Confusion between measurements of Flour.(volume/weight)
I've been baking breads and rolls for quite a while. My problem is most recipes are by volume, some by weight. Now when I go to convert, I get different measurements depending where I look or by what recipe. I started with 3 cups of flour and that could be anywhere from 13 oz flour from KAF to 15 oz of flour or more on other recipes. Jim Lehey uses 3 cups of flour for the no knead and gives no ozs but gives 400gr as 3 cups of flour. 400gr does not equal 15 ozs which should be about 3 cups. I do know volume can vary so would like to use weight but I do get inconsistencies as to how many ozs/grs 3 cups of flour should be about. If a recipe calls by volume, 3 c of flour, how many ozs should I use and why does this conversion vary from various sources? To me, baking is a science, therefore should be exact when converting. What is your opinion? Do you find conversions to be inconsistent?
http://www.thefreshloaf.com/searchresults?cx=partnerpub5060446827351852%3A9bvu1nclx1&cof=FORID%3A9&ie=ISO88591&cow=volume++weight&sa=Search
Happy New Year, VA friend.
They are inconsistent.
The problem is that, unless the author specifies the weight of what they mean by 1 cup, it's anyone's guess; and, even if they do, it's no guarantee, as different bread flours have different weights: 1 cup (12o g) of King Arthur Bread Flour could equal 1 cup (140 g) of Central Milling Bread Flour.
I use 125 g per cup as "my standard" and adjust as necessary.
If I'm really having a problem with a volumetric recipe, I look for the author's measuring method. For example, if they say "dip and sweep", I'll dip and sweep three times, weigh each result, then take the average (i.e. Three dipandsweeps result in 150 g, 142 g, 156 g, I take the average weight (149 g) for that method and go with it.
You should never be using a measuring cup in baking to begin with. In professional shops, everything is scaled by weight, and metric is used for it's accuracy. Get a digital scale for home use and get in the practice of using weight for ALL ingredients. Metric may seem odd at first but once you get the hang of it, it is far more simple and more accurate to use than Imperial measure (the reason why most of the world uses Metric). I would suggest steering clear of any books that do not have weight as the measure. Most books now will have volume, Imperial weight and Metric weight. The beauty of metrics is the even numbers. A formula that was truly Metric will not have odd little numbers. It will be 1000 g flour, 700 g water, 200 g leaven, 20 g salt, etc.. Formulas that have been converted from Imperial to Metric or vice versa, often end up with odd numbers thus above would be 35.27 ounces of flour or converting from 35 ounces to grams 992.23 g. This defeats the ease of metrics. If using formulas that have only volume measure, which I'm sure we all have some good ones, I will simply take the time to weigh each ingredient in grams, after using original measure. I adjust to an even number of grams and then may have to make adjustments to tweek the final product and formula to where I want it to be. As others stated, the way the dough looks, feels, etc are the final guide to adjusting. If you understand Baker's percentages, you can adjust all your other ingredients based on ratios, once you have the weight of flour you desire.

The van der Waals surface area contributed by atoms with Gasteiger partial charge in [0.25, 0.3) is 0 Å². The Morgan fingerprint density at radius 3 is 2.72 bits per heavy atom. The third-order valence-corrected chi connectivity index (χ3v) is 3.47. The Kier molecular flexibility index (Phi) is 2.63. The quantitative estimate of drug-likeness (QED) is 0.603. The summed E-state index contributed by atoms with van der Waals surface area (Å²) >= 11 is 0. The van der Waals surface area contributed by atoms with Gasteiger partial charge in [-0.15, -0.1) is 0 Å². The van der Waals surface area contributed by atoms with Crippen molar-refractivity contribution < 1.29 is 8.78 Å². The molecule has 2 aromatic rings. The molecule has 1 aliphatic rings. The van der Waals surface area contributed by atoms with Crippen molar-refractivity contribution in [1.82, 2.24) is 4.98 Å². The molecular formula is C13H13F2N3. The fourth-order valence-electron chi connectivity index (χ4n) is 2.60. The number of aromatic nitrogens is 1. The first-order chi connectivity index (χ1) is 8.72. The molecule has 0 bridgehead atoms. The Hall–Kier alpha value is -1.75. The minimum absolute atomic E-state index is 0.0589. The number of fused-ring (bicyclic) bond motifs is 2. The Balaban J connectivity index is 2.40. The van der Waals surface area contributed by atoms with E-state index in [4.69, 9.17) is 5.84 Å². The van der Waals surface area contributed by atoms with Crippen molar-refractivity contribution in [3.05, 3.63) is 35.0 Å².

I think that is good advice. If you have some old recipes that use volume instead of weight, pick some standard weight for a cup of flour and start with that, then make the recipe and make adjustments. Record your final weights on the recipe.
You have to have a place to start and make adjustments as needed but, I use 135g per Cup for AP and Bread Flour. I suggest you pick an author you like and stick to his measurements. Bread by Hamelman is good for this and also has the Desired Dough Temperature for every phase of every bread. This is most helpful. I use his Home scaled amounts then convert them to grams.
Eric
that's why most serious bakers (both pros and hobbyists) measure by weight, not volume.
Stan Ginsberg
www.nybakers.com
A comment from others would be to feel the dough, this is true if you're familiar with one recipe/formula, but I jump around with recipes therefore I am not familiar by feel.
BTW, I just received your book "Inside the Jewish Bakery". Very interesting. I want to make your poppy horn rolls from your book as growing up in Newark, NJ, the good bakeries are all gone. I know what "hard rolls" should be like.
I still think you have to go by the feel and appearance of the dough even if you do weigh. The humidity and how dry the flour can be that day may be a factor in how much you add the liquid. Always add the liquid in gradually, rather than dumping it all in at one time.
Highprotein bread flour weighs more per cup than does AP flour, which in turn weighs more per cup than cake flour.
and thanks for your help! I do find that measurements to recipes are in fact, all over the place. One recipe should not say 3 cups of flour, than give the weight as 15 ozs, than another recipe reads 3 cups as something else. Than I go to a conversion chart and it's neither one.......LOL. To me a standard should be in place to give by weight, that as an alternate, by approximate volume since the weight is more true, depending on type of flour. Agree?